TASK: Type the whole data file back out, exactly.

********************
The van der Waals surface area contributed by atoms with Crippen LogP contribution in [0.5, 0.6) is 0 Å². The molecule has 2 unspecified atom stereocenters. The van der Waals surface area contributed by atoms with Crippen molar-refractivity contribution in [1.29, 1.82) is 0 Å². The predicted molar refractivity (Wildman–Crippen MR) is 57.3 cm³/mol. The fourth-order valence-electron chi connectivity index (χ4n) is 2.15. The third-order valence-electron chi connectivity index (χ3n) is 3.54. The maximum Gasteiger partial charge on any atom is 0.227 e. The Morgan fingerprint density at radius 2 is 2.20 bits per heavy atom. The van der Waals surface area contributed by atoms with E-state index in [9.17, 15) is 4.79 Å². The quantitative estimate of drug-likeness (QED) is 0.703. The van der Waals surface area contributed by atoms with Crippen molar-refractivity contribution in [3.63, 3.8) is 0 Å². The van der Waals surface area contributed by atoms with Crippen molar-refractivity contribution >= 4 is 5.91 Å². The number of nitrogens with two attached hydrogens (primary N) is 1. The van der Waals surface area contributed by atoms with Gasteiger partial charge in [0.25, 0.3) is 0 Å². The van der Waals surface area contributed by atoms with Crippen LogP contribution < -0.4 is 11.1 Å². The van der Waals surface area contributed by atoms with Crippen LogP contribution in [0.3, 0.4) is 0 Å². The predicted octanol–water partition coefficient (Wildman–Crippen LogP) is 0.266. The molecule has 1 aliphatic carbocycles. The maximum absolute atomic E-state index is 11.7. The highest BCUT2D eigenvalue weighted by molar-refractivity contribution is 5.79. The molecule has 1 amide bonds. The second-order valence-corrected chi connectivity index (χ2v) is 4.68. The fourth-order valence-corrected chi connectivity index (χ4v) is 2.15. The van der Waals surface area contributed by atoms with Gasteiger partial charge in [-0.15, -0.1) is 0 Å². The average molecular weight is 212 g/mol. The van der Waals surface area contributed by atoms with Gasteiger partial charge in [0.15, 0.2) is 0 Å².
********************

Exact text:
The van der Waals surface area contributed by atoms with Crippen LogP contribution in [0.5, 0.6) is 0 Å². The molecule has 2 unspecified atom stereocenters. The van der Waals surface area contributed by atoms with Crippen molar-refractivity contribution in [1.29, 1.82) is 0 Å². The predicted molar refractivity (Wildman–Crippen MR) is 57.3 cm³/mol. The fourth-order valence-electron chi connectivity index (χ4n) is 2.15. The third-order valence-electron chi connectivity index (χ3n) is 3.54. The maximum Gasteiger partial charge on any atom is 0.227 e. The Morgan fingerprint density at radius 2 is 2.20 bits per heavy atom. The van der Waals surface area contributed by atoms with E-state index in [9.17, 15) is 4.79 Å². The quantitative estimate of drug-likeness (QED) is 0.703. The van der Waals surface area contributed by atoms with Crippen molar-refractivity contribution in [3.63, 3.8) is 0 Å². The van der Waals surface area contributed by atoms with Crippen molar-refractivity contribution >= 4 is 5.91 Å². The number of nitrogens with two attached hydrogens (primary N) is 1. The van der Waals surface area contributed by atoms with Gasteiger partial charge in [0.25, 0.3) is 0 Å². The van der Waals surface area contributed by atoms with Crippen LogP contribution < -0.4 is 11.1 Å². The van der Waals surface area contributed by atoms with Crippen LogP contribution in [0.3, 0.4) is 0 Å². The predicted octanol–water partition coefficient (Wildman–Crippen LogP) is 0.266. The molecule has 1 aliphatic carbocycles. The maximum absolute atomic E-state index is 11.7. The highest BCUT2D eigenvalue weighted by molar-refractivity contribution is 5.79. The molecule has 1 amide bonds. The second-order valence-corrected chi connectivity index (χ2v) is 4.68. The fourth-order valence-corrected chi connectivity index (χ4v) is 2.15. The van der Waals surface area contributed by atoms with Gasteiger partial charge in [-0.15, -0.1) is 0 Å². The average molecular weight is 212 g/mol. The van der Waals surface area contributed by atoms with Gasteiger partial charge in [0.15, 0.2) is 0 Å².